It seemed only natural, therefore, to suppose that, once something better, fuller, finer, and more rational had come along (call it la nouvelle théologie or ressourcement or the patristic restoration or even “the Eastward turn”), nothing as morbidly barren, impoverished, and unattractive as the manualist tradition would ever again have the power or allure to inspire any sane soul’s allegiance. Why, after all, would anyone want to set aside the lush, velvety, heady wines of Catholicism’s magnificent twentieth-century theological renaissance to quaff the thin, acrid waters of Wormwood from a rusting tin cup? Why, in particular, would today’s students of Thomas want to retreat fromthe repristinated figure of modern research—an inheritor of the fathers and a truly mediaeval metaphysician possessed of genuine synthetic genius—to recover the caricature produced by manualism, which spoke in an attenuated early modern language of causality, presumed an early modern vision of desacralized nature, and practiced an early modern style of propositional logic? Surely the whole sordid episode of commentary Thomism could now be written off as a closed chapter in theological history, a curious anecdote that had briefly interrupted the authentic narrative of Catholic dogma and theology. Alas, it was not so. Die Wiederkehr des Verdrängten is a law as much of institutional as of personal psychology. And so now this once seemingly very dead tradition is enjoying a revival (or, better, recrudescence) in certain traditionalist Catholic sects, most especially here in America, where some odd perversity of our national temperament forbids us from ever allowing any ideological project or alliance, no matter how diseased, to die with dignity.
Why this has happened I cannot really guess. It turns out that all those prejudices that those who came after the perceived fall of the two-tierist systems were taught to hold, when examined closely and scrupulously, are not mere prejudices at all, but simple statements of fact. So the system’s return is an altogether shocking reversal of all expectations, rather as if some adventurer long thought dead and buried (or eaten, or frozen, or drowned) in some unknown and far-flung quarter of the uncharted wilds—one who has been pronounced legally deceased, whose estate has already been apportioned to his heirs, and whose wife of many years is now wed to another man—were suddenly to appear at the door of his old home, gray and gaunt and marked by the ravages of time and misfortune, but very much alive and adamantly demanding the restoration of everything he has lost in his absence. In either case, that of the obsolete theological system or that of the truant adventurer, the return has come too late in the day to be a cause of much rejoicing; the newer generations of theologians, the heirs of the estate, the widow secundum legem, even some older theologians formed in the abandoned system, or even some of the forgotten explorer’s life-long friends—all of them are more likely to find the new situation far more of a predicament than a blessing. I tend to think that the current enthusiasm for early modern Thomism is a matter for psychological or sociological investigation rather than something that can be explained in terms of logic or of some genuine spiritual imperative. But I cannot say that this is so with perfect confidence, since I cannot enter imaginatively into minds that find, say, Garrigou-Lagrange’s books deeply moving, or even vaguely palatable. The whole phenomenon must remain a mystery to me, one whose more occult causes will forever be veiled from my eyes behind a curtain of Baroque fustian (or perhaps sickly puce).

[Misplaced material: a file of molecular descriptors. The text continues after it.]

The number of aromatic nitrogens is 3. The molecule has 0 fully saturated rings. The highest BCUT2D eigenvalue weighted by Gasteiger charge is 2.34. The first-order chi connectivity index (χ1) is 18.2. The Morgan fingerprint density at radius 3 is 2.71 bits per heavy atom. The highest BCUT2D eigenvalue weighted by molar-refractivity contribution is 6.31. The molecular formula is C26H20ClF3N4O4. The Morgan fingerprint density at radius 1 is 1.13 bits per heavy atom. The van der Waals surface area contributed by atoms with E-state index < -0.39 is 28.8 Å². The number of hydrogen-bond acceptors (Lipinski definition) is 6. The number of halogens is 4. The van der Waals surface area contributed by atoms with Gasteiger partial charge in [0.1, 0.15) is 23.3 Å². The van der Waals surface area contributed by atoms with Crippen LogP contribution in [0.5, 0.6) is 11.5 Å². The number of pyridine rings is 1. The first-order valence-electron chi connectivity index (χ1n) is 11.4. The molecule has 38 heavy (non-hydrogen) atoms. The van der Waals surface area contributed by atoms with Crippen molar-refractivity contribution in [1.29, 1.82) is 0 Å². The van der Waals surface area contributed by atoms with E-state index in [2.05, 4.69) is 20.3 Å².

If, by the way, my language to this point seems a bit weighted toward one side of the debate, I can only assure readers that my motives are entirely sincere and disinterested. I am not Roman Catholic, after all, and so none of this concerns me personally; and, really, the future of Catholic theology is of no consequence to me at all. The topic interests me only insofar as it raises issues of a more general kind regarding the contents of Christian faith. Precisely because I regard the “two-tier” understanding of nature and supernature as irreparably defective, and in fact among the most defective understandings of Christianity imaginable—in many ways the diametric opposite of everything the Christian story has to say about reality and about the relation of creation to God and about the person of Christ—the unwelcome return of this superannuated vagabond provokes me just enough to make me want to advance an altogether different picture. Perhaps I cannot lay the ghost of two-tierism, or exorcise it from modern theological discourse. But I can, at the very least, take advantage of the moment.